By the time we got to Eikan-do, Paul was flagging and starting to complain about the aforementioned lack of pit-stops. I was determined to fit this one in before lunch though. Bedecked in colourful streamers and spread over a large area in a series of covered walkways (garyurō) and halls, this was one of my favourite temples. The pièce de résistance is the two storey Tahō-tō pagoda, to which you climb via steep steps in specially-provided slippers. You can see over most of Kyoto from the top.

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Paul finally got a (late) soba noodle lunch and beer. And then – lest anyone consider me a slave driver – a rather nice ice-cream to boot, as we ambled down the Path of Philosophy. The canalside walk is apparently gorgeous in peak blossom season, but given most of the flowers had past their best it didn’t wow as I’d expected. It does, though, take you straight to one of the city’s most popular and arresting sights: Ginkaku-ji (the “Silver Pavilion”). The pavilion, a national treasure though its shōgun never completed its intended silver facade, looks out across a tranquil carp pond, alongside an old Shoin hall filled with Nanga style paintings.

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Enough, you say? Yes. For one day at least. Our evening was spent enjoying a long kaiseki meal in central Nakagyo ward. And after dinner, we had cocktails in the decadent but staid Bar K-ya, before happening upon the wonderful, fun L’Esca Moteur Bar on Saitocho (again, you can read about our Japanese food and drink odyssey in my parallel food blog).

Having learned my lesson from the day before (I do sometimes learn), I made sure we started day 3 with a hearty breakfast at Vermillion Cafe, close to our first destination: Fushimi Inari Tashi. This amazing shrine deserved a post of its own, so click on the link to be re-directed there.

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After a quick lunch of takoyaki (octopus balls) from a street vendor, we next headed to Sanjūsangen-dō temple (otherwise known as Rengeō-in, “the hall of the Lotus King”) back in the Higashiyama district. At almost 400 feet long, this holy building – founded in the 12th century by a samurai for the Emperor Goshirakawa – is one of the longest halls in the world. It houses 1001 human-sized wooden images of Kannon – the Buddhist Goddess of Mercy – painted in gold leaf with crystal eyes. Each Bodhisattva has eleven faces and hundreds of arms.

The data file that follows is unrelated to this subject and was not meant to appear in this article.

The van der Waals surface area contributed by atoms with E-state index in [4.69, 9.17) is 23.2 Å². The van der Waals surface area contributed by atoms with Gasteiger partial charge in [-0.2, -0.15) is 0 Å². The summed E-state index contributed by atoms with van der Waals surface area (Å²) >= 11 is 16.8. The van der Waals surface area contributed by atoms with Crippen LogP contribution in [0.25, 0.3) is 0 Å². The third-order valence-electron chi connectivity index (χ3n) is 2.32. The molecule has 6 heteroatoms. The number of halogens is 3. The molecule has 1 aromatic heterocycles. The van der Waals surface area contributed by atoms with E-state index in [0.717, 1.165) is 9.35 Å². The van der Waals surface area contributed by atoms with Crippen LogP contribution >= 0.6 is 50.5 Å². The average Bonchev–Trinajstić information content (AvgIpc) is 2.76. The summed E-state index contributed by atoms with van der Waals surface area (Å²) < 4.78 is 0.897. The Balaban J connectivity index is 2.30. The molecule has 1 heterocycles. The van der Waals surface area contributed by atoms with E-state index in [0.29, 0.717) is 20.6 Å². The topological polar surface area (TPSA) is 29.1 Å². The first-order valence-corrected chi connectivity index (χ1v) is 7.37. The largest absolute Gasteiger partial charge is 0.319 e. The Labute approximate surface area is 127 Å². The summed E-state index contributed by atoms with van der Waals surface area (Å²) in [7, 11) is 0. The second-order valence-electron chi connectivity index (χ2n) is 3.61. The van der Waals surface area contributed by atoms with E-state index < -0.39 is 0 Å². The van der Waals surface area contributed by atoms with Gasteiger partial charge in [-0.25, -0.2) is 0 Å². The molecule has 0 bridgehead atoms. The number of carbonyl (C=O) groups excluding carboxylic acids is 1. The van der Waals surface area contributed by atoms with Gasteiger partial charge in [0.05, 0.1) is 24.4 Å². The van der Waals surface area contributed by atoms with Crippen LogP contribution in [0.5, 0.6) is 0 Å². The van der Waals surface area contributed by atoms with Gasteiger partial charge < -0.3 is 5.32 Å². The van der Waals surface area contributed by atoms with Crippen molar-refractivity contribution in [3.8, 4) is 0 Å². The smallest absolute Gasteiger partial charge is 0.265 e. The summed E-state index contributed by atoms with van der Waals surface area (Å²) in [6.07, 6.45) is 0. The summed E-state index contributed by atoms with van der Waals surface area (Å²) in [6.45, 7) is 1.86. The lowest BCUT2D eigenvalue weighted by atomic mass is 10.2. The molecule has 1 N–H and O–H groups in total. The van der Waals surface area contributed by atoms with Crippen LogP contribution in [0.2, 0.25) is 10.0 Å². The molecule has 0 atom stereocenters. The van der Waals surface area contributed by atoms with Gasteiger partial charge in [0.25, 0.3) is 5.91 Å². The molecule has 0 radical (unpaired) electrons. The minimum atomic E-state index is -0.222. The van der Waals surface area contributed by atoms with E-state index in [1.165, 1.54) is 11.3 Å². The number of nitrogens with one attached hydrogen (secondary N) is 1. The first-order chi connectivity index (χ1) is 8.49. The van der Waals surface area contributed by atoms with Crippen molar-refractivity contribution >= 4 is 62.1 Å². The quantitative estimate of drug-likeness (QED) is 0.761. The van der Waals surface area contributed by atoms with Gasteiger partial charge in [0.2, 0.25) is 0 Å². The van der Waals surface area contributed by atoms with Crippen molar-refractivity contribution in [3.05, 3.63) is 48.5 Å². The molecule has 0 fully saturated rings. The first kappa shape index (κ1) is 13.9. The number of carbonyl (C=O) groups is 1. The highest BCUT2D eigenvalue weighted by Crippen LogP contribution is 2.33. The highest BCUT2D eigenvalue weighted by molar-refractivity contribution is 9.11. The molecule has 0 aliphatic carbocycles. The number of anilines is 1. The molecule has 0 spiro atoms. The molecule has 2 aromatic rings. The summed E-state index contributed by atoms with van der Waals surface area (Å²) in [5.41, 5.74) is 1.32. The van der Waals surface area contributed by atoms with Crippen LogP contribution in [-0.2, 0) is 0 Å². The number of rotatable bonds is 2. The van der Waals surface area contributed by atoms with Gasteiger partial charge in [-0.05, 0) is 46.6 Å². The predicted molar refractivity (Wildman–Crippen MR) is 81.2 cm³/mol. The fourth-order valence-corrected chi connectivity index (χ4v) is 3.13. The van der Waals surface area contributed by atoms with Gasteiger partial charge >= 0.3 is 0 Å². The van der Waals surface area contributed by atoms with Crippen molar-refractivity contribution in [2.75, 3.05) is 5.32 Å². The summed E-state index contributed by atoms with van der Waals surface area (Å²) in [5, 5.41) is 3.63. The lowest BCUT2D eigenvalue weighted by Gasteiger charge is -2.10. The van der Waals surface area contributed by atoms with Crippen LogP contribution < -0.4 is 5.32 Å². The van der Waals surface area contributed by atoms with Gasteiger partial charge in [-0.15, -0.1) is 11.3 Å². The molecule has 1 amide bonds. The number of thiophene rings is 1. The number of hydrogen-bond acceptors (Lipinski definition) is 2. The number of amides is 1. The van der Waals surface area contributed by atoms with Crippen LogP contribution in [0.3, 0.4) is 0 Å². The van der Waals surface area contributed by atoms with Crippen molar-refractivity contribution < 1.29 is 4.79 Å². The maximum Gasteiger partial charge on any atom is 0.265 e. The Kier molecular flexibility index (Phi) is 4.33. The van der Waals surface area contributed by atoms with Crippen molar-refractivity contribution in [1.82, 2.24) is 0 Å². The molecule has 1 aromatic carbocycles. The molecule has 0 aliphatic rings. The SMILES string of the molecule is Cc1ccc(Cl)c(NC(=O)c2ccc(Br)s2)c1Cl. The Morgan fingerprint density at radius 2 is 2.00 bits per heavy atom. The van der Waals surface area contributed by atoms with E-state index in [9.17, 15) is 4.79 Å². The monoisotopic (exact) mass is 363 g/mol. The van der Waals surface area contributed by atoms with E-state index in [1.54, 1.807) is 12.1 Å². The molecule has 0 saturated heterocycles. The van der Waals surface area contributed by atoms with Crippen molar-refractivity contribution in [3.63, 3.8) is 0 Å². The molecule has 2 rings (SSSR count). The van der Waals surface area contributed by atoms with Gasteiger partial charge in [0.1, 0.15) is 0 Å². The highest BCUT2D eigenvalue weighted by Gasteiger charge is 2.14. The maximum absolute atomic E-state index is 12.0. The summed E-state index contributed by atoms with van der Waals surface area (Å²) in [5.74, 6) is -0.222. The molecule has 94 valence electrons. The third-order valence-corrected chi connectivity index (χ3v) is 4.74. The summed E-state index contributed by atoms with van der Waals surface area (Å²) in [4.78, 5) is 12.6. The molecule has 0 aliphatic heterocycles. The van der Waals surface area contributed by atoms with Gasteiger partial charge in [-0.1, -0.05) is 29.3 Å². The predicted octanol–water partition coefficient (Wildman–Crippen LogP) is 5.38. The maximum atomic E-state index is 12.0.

Along the main corridor there are stone statues of 28 Spirits, flanked by the Wind-God (Fūjin) and Thunder God (Raijin). The whole effect is truly awe-inspiring, having taken over a hundred years to create.

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With some time to spare before our tofu dinner extravaganza, we had a (longer-than-it-looked-on-the-map) stroll to Tōfukuji temple. I feel this could have easily been a favourite, if it wasn’t facing such stiff competition by this point in the trip. The moss garden is particularly lovely, and there is an impressively large garyurō overlooking the valley around back.

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On our fourth day in the city we moved out of our ryokan and into the Granbell Hotel in Gion. As sad as we were to leave the brothel, it felt positively luxurious to have a ‘proper’ bed with soft mattress. And the boutique hotel was in a fantastic location, with a cute bar and its own communal onsen (hot spring baths). Paul chickened out of getting naked with strangers, but I loved the spa-like ritual. And to be honest, I had the women’s bath to myself most of the time anyway.

Most of day 4 was spent in Himeji (covered in a separate post) and day 5 in nearby Nara (ditto). But the evenings were spent exploring Gion and its surrounds. Wandering cautiously around Hanamikoji Dori, the main Geisha district; drinking copious amounts of sake in the likes of Jam and Bar Ichi; and sampling izakaya (Japanese pub grub) on Kiyamachi-Dori, one of the main nightlife strips running alongside the Takase canal. Illuminated by lanterns at night, this road is a great place to linger over shochu high-balls. I’d recommend casual Torikizoku, where you can also try the chicken liver yakitori, cod innards and pickled cucumber. Other notable drinking establishments include Out Loop-Way Blues Bar for rum, Finlandia for whisky, and hard-to-find Jeff Bar in a stilted shack on the edge of the Kamogawa river.